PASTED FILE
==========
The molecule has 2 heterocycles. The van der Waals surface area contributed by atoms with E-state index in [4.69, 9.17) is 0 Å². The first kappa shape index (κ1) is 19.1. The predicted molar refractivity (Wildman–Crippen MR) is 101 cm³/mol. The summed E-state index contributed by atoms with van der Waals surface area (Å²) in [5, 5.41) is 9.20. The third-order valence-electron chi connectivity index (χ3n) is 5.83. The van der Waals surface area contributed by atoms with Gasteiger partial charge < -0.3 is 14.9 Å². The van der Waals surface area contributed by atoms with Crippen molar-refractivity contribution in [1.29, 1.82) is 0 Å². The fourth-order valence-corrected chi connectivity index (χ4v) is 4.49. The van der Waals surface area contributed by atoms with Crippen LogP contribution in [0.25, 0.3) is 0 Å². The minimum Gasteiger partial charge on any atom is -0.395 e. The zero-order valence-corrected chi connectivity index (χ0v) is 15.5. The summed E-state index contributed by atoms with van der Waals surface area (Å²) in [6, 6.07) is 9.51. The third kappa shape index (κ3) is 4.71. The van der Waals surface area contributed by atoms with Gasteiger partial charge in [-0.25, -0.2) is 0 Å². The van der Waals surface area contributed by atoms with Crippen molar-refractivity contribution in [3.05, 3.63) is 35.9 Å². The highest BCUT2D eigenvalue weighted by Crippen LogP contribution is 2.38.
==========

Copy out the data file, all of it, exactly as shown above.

The molecule has 2 heterocycles. The van der Waals surface area contributed by atoms with E-state index in [4.69, 9.17) is 0 Å². The first kappa shape index (κ1) is 19.1. The predicted molar refractivity (Wildman–Crippen MR) is 101 cm³/mol. The summed E-state index contributed by atoms with van der Waals surface area (Å²) in [5, 5.41) is 9.20. The third-order valence-electron chi connectivity index (χ3n) is 5.83. The van der Waals surface area contributed by atoms with Gasteiger partial charge < -0.3 is 14.9 Å². The van der Waals surface area contributed by atoms with Crippen molar-refractivity contribution in [1.29, 1.82) is 0 Å². The fourth-order valence-corrected chi connectivity index (χ4v) is 4.49. The van der Waals surface area contributed by atoms with Crippen LogP contribution in [0.25, 0.3) is 0 Å². The minimum Gasteiger partial charge on any atom is -0.395 e. The zero-order valence-corrected chi connectivity index (χ0v) is 15.5. The summed E-state index contributed by atoms with van der Waals surface area (Å²) in [6, 6.07) is 9.51. The third kappa shape index (κ3) is 4.71. The van der Waals surface area contributed by atoms with Gasteiger partial charge in [-0.25, -0.2) is 0 Å². The van der Waals surface area contributed by atoms with Crippen molar-refractivity contribution in [3.05, 3.63) is 35.9 Å². The highest BCUT2D eigenvalue weighted by Crippen LogP contribution is 2.38.